GENERAL JEFF LEAVES POWERFUL LEGACY - (Editor's Note: Jeff Page, "General Jeff", wrote about LA's Skid Row and LA Homelessness for CityWatch for more than 10 years. He wrote from firsthand knowledge, trying to help us understand what most of us cannot comprehend. He will be missed.)
A conference in a lawsuit accusing local government of bungling its homelessness response was winding down with the usual federal courthouse pomp when a booming voice broke in from the back.
“I don’t believe the voices of skid row have been heard,” bellowed General Jeff Page, skid row community leader Pete White recalled Page telling U.S. District Judge David O. Carter. Soon the judge and Page were “thick as thieves,” White said, traipsing around skid row homeless tents at all hours, in a relationship that by some accounts influenced the judge’s orders.
“After a year, the judge sounded more like General Jeff than General Jeff,” said White, a member of the Los Angeles Community Action Network.
Page, a West Coast hip-hop pioneer who earned the name “mayor of skid row” while fighting to reclaim skid row from its city designation as a homelessness “containment zone,” died Oct. 13 at 56 after suffering a stroke and heart problems.
His “positivity” movement left an indelible mark on the skid row landscape. A mural map of the area’s city limit is marked “Pop: Too Many.” A world-class basketball court that Page brought Nike in to build for the 3-on-3 basketball league he founded. Christmas lights at Gladys Park and outdoor movies on hot summer nights.
Even as upscale development closed in from all sides, Page helped change the narrative on skid row, which he championed as one of the city’s last majority-Black neighborhoods, made up of renters, recovery workers and homeless people who deserved their own political voice. He was continuing to fight for a separate neighborhood council for the 50-block downtown district when he fell ill.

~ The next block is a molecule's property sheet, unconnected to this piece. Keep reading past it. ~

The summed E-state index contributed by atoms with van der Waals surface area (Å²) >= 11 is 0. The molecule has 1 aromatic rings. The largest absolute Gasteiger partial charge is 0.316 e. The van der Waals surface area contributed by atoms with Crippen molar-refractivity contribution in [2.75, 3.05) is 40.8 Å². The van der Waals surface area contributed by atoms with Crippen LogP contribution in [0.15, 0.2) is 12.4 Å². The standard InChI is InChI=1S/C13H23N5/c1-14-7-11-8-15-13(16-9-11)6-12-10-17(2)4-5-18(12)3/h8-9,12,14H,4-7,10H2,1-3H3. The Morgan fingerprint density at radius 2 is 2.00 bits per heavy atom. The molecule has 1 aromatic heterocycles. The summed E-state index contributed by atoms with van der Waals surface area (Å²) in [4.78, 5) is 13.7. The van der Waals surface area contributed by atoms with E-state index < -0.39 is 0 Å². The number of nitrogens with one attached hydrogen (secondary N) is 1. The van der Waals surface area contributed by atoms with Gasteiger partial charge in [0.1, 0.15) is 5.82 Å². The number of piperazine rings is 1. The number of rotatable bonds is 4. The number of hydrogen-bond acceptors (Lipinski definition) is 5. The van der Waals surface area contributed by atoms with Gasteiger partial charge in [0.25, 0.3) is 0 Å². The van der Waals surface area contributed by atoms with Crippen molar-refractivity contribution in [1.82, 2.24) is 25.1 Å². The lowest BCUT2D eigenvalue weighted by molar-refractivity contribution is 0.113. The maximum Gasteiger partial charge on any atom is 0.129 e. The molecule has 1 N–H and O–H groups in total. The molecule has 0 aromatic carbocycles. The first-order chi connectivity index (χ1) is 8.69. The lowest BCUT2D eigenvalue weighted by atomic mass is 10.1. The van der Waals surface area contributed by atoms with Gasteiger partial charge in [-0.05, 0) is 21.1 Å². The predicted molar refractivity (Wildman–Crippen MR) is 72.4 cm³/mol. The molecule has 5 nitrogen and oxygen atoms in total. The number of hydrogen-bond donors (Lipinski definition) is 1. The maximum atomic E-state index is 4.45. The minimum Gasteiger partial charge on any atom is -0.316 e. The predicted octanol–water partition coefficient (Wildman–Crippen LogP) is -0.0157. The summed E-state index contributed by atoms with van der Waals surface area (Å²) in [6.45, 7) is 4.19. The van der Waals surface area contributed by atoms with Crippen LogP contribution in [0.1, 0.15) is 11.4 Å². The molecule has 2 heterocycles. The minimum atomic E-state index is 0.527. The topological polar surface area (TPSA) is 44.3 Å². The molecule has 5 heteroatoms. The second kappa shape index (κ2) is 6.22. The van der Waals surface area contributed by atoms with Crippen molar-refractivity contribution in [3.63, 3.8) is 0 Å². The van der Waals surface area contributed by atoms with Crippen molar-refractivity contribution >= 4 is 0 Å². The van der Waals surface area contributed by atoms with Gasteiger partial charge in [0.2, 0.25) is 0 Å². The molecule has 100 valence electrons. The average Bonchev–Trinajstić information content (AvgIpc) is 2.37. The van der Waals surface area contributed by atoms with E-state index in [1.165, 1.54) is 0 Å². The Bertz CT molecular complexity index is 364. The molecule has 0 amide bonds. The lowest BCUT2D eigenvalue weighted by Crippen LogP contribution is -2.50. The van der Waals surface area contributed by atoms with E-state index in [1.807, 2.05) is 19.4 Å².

“We’ve lost a titan in skid row,” said White, “one of the greatest activists, and one of the community’s loudest megaphones.”
Page was a proud native of South Los Angeles and played basketball at Crenshaw High School, a court leader, which earned him the nickname “General,” said his niece Tanesha Johnson.
The name stuck as he became an integral member of the emerging West Coast hip-hop scene. While in high school he joined a street crew that posted telephone pole fliers for dances featuring often-overlooked pioneers such as Uncle Jamm’s Army, Johnson said.
His affiliations also included the L.A. Dream Team and the hip-hop group Bobby Jimmy and the Critters, Johnson said. General Jeff, who as a child had roles in a horror film and commercials, wrote lyrics for the group and played a falsetto-rapping insect with bobbing antennae in the Critters’ video parody “Roaches,” a takeoff on the hit song “Rumors.”
Pastor J’n Marie Cue of skid row’s Church Without Walls first met Page in 1988 in Texas. Page was touring as a hype man for Rodney O and Joe Cooley. Their classic 1987 anthem “Everlasting Bass” is considered the origin of the Florida hip-hop subgenre Miami Bass, sampled by artists such as Lil Wayne. Cue’s group, the College Boys, opened for the group.
“He was a very charming individual, someone people gravitated toward,” Cue said.
Page produced and mixed music for other performers and kept his hand in hip-hop as an assistant to MC Eiht and DJ Quik, who worked with the biggest names in L.A. gangsta rap, including Dr. Dre, the late Eazy-E and Ice Cube, Johnson said.
Page was the fun uncle, cracking jokes and playing with the kids, said Johnson, who survives him, along with his sister Jacqueline Anderson, brothers Jerome Anderson, Johnnie C. Page, Johnathan Page and Deacon Ronnie Page, and nephew Terraine Williams.
(Gale Holland covers homelessness and poverty for the Los Angeles Times.)